Employment Law Daily Supreme Court won't review Seattle minimum wage ordinance’s impact on franchise businesses
Wednesday, May 4, 2016

Supreme Court won't review Seattle minimum wage ordinance’s impact on franchise businesses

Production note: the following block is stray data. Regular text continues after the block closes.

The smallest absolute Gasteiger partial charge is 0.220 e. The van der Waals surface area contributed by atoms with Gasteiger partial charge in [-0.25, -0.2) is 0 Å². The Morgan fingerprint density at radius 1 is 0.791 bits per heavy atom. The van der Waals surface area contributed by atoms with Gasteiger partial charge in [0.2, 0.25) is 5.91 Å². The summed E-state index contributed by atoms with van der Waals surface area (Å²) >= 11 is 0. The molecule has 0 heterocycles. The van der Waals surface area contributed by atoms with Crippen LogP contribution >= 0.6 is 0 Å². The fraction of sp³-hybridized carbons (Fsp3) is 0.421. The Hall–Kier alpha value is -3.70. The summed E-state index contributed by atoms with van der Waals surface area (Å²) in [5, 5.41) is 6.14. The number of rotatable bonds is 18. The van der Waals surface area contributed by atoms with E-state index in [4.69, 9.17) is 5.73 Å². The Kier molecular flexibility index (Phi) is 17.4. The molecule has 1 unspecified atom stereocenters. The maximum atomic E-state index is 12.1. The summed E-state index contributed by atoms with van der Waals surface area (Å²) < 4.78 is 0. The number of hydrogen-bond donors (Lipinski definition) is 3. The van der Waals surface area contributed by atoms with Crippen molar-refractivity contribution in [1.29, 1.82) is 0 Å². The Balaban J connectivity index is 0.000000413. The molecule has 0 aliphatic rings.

By Pamela Wolf, J.D. The Supreme Court has denied the International Franchise Association’s bid for review of Seattle’s $15 an hour minimum wage ordinance that treats some franchise businesses as large employers permitted only three years to phase in the new minimum wage requirements, as compared to non-franchise small businesses, which get seven years to phase it in. Under the ordinance, franchisees associated with a franchisor, and/or a network of franchisees employing more than 500 employees nationwide, are classified as large employers—regardless of the number of persons employed by the particular franchisee or the number of persons employed in Seattle. On May 2, the Court denied the IFA’s petition for certiorari. In the Ninth Circuit, the IFA asserted that the franchisee classification in the ordinance violated the federal Commerce Clause, Equal Protection Clause, First Amendment, and the Washington State Constitution, and was preempted by the Lanham Act. The association argued that the district court had erred in ruling that the IFA failed to show a likelihood of succeeding on the merits of its claims and that the remaining preliminary injunction factors weighed against a preliminary injunction. Much of the Ninth Circuit’s holding focused on the IFA’s dormant Commerce Clause challenge, which did "not resemble an established type of dormant Commerce Clause case." The case was novel in the sense that the challenged ordinance "arguably imposes costs on a class of businesses said to be highly correlated with out-of-state firms or interstate commerce," the appeals court noted, but ultimately, the IFA was unable to establish that Seattle franchisees are "out-of-state entities," or that the corresponding franchises "are so interstate in character relative to non-franchises that a distinction drawn on this basis interferes with interstate commerce." The question that the Justices have declined to take up is, "Whether a state or local law that discriminates against certain in-state businesses based solely on their ties to interstate commerce discriminates against interstate commerce."

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